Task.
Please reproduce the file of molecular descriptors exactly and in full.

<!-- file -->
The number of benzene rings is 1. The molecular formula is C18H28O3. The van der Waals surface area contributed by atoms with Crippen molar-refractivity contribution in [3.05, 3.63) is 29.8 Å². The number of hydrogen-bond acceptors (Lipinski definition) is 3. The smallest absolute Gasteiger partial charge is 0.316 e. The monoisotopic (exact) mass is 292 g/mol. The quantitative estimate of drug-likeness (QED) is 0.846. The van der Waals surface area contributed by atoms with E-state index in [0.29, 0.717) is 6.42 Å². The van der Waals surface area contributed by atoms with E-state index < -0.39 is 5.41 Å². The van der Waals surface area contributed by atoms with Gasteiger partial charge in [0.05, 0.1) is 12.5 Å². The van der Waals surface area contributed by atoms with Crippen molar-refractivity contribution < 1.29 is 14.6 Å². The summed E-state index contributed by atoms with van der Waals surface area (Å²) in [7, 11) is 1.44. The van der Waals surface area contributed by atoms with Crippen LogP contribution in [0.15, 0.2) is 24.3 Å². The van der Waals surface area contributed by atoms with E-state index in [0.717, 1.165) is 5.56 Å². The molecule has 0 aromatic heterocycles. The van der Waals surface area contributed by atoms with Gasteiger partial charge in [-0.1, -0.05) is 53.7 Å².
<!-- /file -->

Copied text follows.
The number of benzene rings is 1. The molecular formula is C18H28O3. The van der Waals surface area contributed by atoms with Crippen molar-refractivity contribution in [3.05, 3.63) is 29.8 Å². The number of hydrogen-bond acceptors (Lipinski definition) is 3. The smallest absolute Gasteiger partial charge is 0.316 e. The monoisotopic (exact) mass is 292 g/mol. The quantitative estimate of drug-likeness (QED) is 0.846. The van der Waals surface area contributed by atoms with E-state index in [0.29, 0.717) is 6.42 Å². The van der Waals surface area contributed by atoms with E-state index < -0.39 is 5.41 Å². The van der Waals surface area contributed by atoms with Gasteiger partial charge in [0.05, 0.1) is 12.5 Å². The van der Waals surface area contributed by atoms with Crippen molar-refractivity contribution < 1.29 is 14.6 Å². The summed E-state index contributed by atoms with van der Waals surface area (Å²) in [7, 11) is 1.44. The van der Waals surface area contributed by atoms with Crippen LogP contribution in [0.15, 0.2) is 24.3 Å². The van der Waals surface area contributed by atoms with E-state index in [0.717, 1.165) is 5.56 Å². The molecule has 0 aromatic heterocycles. The van der Waals surface area contributed by atoms with Gasteiger partial charge in [-0.1, -0.05) is 53.7 Å².